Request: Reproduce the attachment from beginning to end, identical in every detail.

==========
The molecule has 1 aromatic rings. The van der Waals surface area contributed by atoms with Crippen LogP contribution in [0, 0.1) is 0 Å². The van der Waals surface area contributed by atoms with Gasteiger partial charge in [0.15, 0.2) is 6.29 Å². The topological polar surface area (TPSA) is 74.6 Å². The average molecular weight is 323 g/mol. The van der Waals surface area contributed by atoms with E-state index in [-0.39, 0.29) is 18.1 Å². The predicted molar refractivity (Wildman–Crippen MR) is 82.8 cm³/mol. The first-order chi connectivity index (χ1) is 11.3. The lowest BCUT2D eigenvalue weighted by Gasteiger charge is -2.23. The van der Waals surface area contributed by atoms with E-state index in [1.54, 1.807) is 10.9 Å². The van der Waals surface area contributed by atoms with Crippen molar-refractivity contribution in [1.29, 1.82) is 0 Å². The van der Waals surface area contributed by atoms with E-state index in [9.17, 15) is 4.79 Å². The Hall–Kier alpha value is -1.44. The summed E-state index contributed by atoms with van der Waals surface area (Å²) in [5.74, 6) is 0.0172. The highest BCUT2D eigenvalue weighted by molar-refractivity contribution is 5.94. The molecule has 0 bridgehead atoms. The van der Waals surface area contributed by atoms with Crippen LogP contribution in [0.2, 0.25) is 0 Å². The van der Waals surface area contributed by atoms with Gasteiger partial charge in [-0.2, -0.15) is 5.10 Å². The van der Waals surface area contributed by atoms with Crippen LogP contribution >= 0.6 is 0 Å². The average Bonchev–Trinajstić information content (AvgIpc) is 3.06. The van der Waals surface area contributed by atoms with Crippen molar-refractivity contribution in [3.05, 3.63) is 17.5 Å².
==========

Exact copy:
The molecule has 1 aromatic rings. The van der Waals surface area contributed by atoms with Crippen LogP contribution in [0, 0.1) is 0 Å². The van der Waals surface area contributed by atoms with Gasteiger partial charge in [0.15, 0.2) is 6.29 Å². The topological polar surface area (TPSA) is 74.6 Å². The average molecular weight is 323 g/mol. The van der Waals surface area contributed by atoms with E-state index in [-0.39, 0.29) is 18.1 Å². The predicted molar refractivity (Wildman–Crippen MR) is 82.8 cm³/mol. The first-order chi connectivity index (χ1) is 11.3. The lowest BCUT2D eigenvalue weighted by Gasteiger charge is -2.23. The van der Waals surface area contributed by atoms with E-state index in [1.54, 1.807) is 10.9 Å². The van der Waals surface area contributed by atoms with Crippen molar-refractivity contribution in [1.29, 1.82) is 0 Å². The van der Waals surface area contributed by atoms with E-state index in [9.17, 15) is 4.79 Å². The Hall–Kier alpha value is -1.44. The summed E-state index contributed by atoms with van der Waals surface area (Å²) in [5.74, 6) is 0.0172. The highest BCUT2D eigenvalue weighted by molar-refractivity contribution is 5.94. The molecule has 0 bridgehead atoms. The van der Waals surface area contributed by atoms with Crippen LogP contribution in [0.2, 0.25) is 0 Å². The van der Waals surface area contributed by atoms with Gasteiger partial charge in [-0.2, -0.15) is 5.10 Å². The van der Waals surface area contributed by atoms with Crippen LogP contribution >= 0.6 is 0 Å². The average Bonchev–Trinajstić information content (AvgIpc) is 3.06. The van der Waals surface area contributed by atoms with Crippen molar-refractivity contribution in [3.05, 3.63) is 17.5 Å².